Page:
LOS ANGELES The Espy awards will tape tonight at the Nokia Theatre at L.A. Live (and will air Sunday). Overseeing the event is Amanda Wells, associate director of special events for ESPN, who handles all West Coast events for the company. In addition to the awards, Wells oversees the X Games, Monday Night Football on the West Coast, and the Rose Bowl. We asked her what went into this year's show.
Why did you move this year's event from the Kodak Theatre to Nokia Theatre?
It really was time for us to move downtown, and AEG built this theater that technically and logistically works for the Espys. The entire property was planned by event and show producers, so from the logistics of the lighting and the screens and power drops and distribution, it really is an all-in-one experience. It’s been wonderful for us and the show.
We are really happy in Los Angeles and our relationship with AEG and L.A. Live. It’s such an exciting project; we are building an ESPN Zone there.
Does a downtown show propose any new logistical challenges?
We are fortunate that we work in the downtown area for the X Games at Staples Center, so our logistics guru is well versed in what works and what doesn’t work. It’s actually easier for us to close down the roads between Staples and Nokia—that’s how they built that property—rather than shutting down Hollywood, which really impacts a lot of traffic. You would think it’s more complicated, but it is logistically easier for us.
This year's host is Justin Timberlake. Why?
Aside from being a talented singer and actor, Justin is actually a huge sports fan. He’s so committed to his craft and what he does that we felt like he was a great representative of the men and women that are also being honored for the Espys. He will be constantly entertaining. [There are] some musical secrets and things I can’t talk about—he will be a great performer during the show.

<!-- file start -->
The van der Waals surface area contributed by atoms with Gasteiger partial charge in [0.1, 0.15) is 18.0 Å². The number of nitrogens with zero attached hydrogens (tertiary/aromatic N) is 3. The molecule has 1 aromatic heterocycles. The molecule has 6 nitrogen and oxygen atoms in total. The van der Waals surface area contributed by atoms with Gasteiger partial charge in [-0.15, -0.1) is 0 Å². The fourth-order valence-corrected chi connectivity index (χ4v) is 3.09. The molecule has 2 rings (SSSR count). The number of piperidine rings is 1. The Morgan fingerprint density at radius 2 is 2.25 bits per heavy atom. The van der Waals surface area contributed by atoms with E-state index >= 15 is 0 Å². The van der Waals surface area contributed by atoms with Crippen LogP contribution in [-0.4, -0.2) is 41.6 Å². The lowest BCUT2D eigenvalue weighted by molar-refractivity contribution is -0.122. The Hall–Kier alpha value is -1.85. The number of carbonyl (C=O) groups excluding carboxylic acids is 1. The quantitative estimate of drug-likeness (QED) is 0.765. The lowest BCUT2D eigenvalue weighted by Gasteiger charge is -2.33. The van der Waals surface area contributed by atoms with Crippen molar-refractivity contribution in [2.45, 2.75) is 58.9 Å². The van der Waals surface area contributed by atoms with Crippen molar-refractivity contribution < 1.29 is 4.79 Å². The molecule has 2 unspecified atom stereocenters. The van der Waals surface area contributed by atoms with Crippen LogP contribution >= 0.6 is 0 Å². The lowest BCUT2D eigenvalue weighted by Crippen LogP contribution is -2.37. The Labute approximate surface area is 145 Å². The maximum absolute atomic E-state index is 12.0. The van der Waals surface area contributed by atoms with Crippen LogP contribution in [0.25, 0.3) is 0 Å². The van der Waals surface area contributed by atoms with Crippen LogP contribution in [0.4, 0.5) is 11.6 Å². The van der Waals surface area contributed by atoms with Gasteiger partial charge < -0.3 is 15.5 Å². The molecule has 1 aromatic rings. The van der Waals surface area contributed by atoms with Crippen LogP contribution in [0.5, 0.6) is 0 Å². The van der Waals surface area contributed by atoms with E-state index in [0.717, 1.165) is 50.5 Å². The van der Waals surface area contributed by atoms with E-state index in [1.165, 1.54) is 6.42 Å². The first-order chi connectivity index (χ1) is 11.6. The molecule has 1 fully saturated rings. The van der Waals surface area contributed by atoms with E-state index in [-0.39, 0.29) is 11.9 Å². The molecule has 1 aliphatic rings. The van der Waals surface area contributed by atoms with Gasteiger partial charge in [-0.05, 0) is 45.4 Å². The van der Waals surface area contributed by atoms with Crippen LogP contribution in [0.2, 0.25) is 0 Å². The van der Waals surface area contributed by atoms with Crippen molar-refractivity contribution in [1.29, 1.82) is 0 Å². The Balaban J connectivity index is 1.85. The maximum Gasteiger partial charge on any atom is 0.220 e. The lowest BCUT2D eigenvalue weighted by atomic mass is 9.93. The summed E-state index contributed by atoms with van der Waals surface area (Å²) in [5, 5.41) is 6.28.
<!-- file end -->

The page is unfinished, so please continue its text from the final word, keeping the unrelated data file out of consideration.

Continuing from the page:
Tell us about the pre- and post-show events.
We have style suites at the Standard Downtown, which is where we are housing the athletes. We will have a red-carpet event in the courtyard of L.A. Live, and we are proud to say that it is going to be a green event this year. The pre-party is completely devoted to being green, from organic food to recycled materials, and the food that we don’t use will go into compost—we’re working with the city on that. We are not using any power for that event; we have people riding bicycles who will be powering blenders. The Miller Lite post-party is pretty unprecedented for us—40,000 square feet on top of the Nokia event deck.
Moving downtown, we are giving a nod to the urban environment, what we call “streetmosphere.” We’re building an actual skate park inside of the [Miller] event. We have skaters, BMXers, and flatlanders demonstrating throughout the night. We have live graffiti and dancers; Mix Master Mike of the Beastie Boys will be spinning. This event is not completely green, but we have made efforts to be conscious about that.
Is being green new for this year?
For the Espys, yes, for other events, no. We have a team of people at ESPN who are conscious about that, who are really great about education for our company and our events. There is a team just for the Espys. It has been a big undertaking but is definitely worthwhile for all of us.
Do you think the atmosphere amid the crowd will suffer, given that L.A.’s Lakers came up short of the championship title?
The show is really about the world’s best athletes and best performances. The crowd that’s going to be at the Nokia Theatre is largely not from Los Angeles—we cover the country, we cover the world. For me personally, yes, it’s a little bit rough.